In the meantime, you can follow the progress of bills in the coming weeks at Governor Watchlist 2023; bills on your report that started the journey to the Governor this week include:

  • SB271 Certified Technology Parks
  • SB46 County Option Circuit Breaker Tax Credit
  • SB473 Limits on Discharges into the Ohio River
  • HB1132 Land Use Task Force

Your bill report is attached with bills listed numerically within High, Medium and Low Priority rankings. We have highlighted some bills that had action this week and included a reminder of the remaining deadlines for the Session.

  • The original HB1002, the House priority bill hoping to “reinvent high school” and better prepare students for the workforce, has now been reduced to a bill emphasizing career counseling for students. Language eliminated from the bill through Senate Committee hearings include: the Career Savings Accounts, access to 21st century scholars funding, and one-on-one meetings with intermediaries. The very basic bill passed the Appropriations Committee Thursday morning 9-3 and will be considered by the full Senate next week before ultimately winding up in a conference committee where House members will surely work to add back to the bill some of the eliminated language. 
  • HB1006 passed the Senate on Monday with a 48-0 vote creating options designed to keep people out of jail who may benefit more from treatments for addiction or mental health issues. The bill is a priority for the House GOP and is one of several increasing the focus on the value of mental health treatment and funding. Next up is for the House to either vote to Concur with the Senate amendments or Dissent and send the bill to conference committee.
  • The Senate passed HB1449 on Tuesday with a 48-0 vote. The bill hopes to increase college-going rates in Indiana by automatically enrolling 7th and 8th graders into the 21st Century Scholars program, assuming they meet the program’s requirements. The amended bill returns to the House, where it is assumed to receive a vote to Concur.
  • The Committee hearing for HB1499 brought some amusement this week as one woman left the normally formal Senate Tax and Fiscal Committee giggling after addressing Chair Travis Holdman (R-Markle) as the “Sparkle from Markle” as she requested lawmakers freeze assessed valuations and property taxes for seniors, “I’m being squeezed out of my home. I can’t afford to move. I can’t afford to stay.” Ultimately, the Committee stripped the majority of tax relief from the bill and inserted portions of SB37, SB388, and SB428 regarding food and beverage taxes by local units. The ability for individual counties’ rights to offer relief at the local level and increased deductions for Hoosiers over 65 survived. The “Sparkle from Markle” apologized for the “rather harsh” treatment of the House version of the bill, but promised “permanent” relief was ahead for Hoosiers as Senators stood firm in their resolve to pay off the state’s debt obligation to the Indiana teacher pension fund.  
  • SB3 will establish the state and local tax review task force for legislators and tax experts to consider Indiana’s overall taxes and revenues with a goal of determining whether the state can completely eliminate the income tax. The House amended the bill on Thursday to ensure the task force completes their work no later than December 1, 2023 (instead of 2024). The bill is up for final House vote on Monday.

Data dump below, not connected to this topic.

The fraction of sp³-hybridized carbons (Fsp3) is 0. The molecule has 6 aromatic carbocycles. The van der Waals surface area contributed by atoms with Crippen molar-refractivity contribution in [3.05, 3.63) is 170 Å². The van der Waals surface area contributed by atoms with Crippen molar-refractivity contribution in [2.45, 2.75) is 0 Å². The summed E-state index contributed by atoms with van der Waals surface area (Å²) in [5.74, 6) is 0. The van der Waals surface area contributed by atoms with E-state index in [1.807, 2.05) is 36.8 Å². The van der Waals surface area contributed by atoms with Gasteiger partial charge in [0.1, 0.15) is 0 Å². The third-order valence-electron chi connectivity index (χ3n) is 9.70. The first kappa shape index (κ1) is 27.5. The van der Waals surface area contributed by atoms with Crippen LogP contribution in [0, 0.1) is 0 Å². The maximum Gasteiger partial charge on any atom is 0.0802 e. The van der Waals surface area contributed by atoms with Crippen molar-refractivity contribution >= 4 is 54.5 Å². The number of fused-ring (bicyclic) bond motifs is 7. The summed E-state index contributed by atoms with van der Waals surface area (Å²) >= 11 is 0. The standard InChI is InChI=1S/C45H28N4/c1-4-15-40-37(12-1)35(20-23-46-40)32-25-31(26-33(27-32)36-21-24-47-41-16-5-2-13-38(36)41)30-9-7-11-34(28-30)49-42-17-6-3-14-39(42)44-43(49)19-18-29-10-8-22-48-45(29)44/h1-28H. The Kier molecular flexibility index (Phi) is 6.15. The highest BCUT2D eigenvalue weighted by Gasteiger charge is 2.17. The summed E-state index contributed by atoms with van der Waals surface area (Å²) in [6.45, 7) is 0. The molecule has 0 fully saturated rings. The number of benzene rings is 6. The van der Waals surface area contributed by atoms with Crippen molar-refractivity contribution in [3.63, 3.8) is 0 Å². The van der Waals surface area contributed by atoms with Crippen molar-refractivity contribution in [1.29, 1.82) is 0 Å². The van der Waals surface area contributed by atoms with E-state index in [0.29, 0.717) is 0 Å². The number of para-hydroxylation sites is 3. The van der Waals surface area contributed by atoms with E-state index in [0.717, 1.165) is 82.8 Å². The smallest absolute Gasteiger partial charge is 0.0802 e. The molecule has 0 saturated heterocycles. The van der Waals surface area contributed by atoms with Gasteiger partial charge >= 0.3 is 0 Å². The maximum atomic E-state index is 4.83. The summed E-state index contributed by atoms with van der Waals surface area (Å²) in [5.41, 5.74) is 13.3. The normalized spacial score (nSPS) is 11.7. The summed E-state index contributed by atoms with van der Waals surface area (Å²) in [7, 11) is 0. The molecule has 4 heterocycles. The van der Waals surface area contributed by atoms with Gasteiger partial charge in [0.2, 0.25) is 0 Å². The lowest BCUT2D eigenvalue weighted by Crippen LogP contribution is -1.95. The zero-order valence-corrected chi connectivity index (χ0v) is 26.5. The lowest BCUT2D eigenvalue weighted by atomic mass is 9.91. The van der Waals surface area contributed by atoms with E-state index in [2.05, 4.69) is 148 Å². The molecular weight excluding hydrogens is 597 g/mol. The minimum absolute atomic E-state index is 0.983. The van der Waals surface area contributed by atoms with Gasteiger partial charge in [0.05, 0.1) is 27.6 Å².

• SB3 will establish the state and local tax review task force for legislators and tax experts to consider Indiana’s overall taxes and revenues with a goal of determining whether the state can completely eliminate the income tax. The House amended the bill on Thursday to ensure the task force completes their work no later than December 1, 2023 (instead of 2024). The bill is up for final House vote on Monday. 
  • During a 2nd Reading hearing on SB4, House members adopted several amendments to the comprehensive public health bill, including: clarifying that counties are able to opt in and out of the programs; increasing county commissioner control over health department hiring; increasing the required information disclosures when administering vaccines; and requiring a “look back” at the COVID-era emergency response to determine what went well and what didn’t. An increase in the cigarette tax was even briefly considered before the amendment author withdrew it in recognition of the rules against increasing a tax in a Senate bill. The bill will be eligible for a final House vote next Monday and likely an active conference committee negotiation after that.
  • HB1008 cleared the Senate on Thursday with a 38-9 vote. The bill puts barriers around the IN Public Retirement System (INPRS) board for investing IN pension dollars with entities that emphasize “ESG” commitments. Banks and other critics have assailed the bill as anti-free market while bill supporters insist it must be done to protect investments and IN businesses that operate in the ESG-targeted industries. The bill returns to the House for final consideration with either a vote to concur with the Senate changes or to go to conference committee.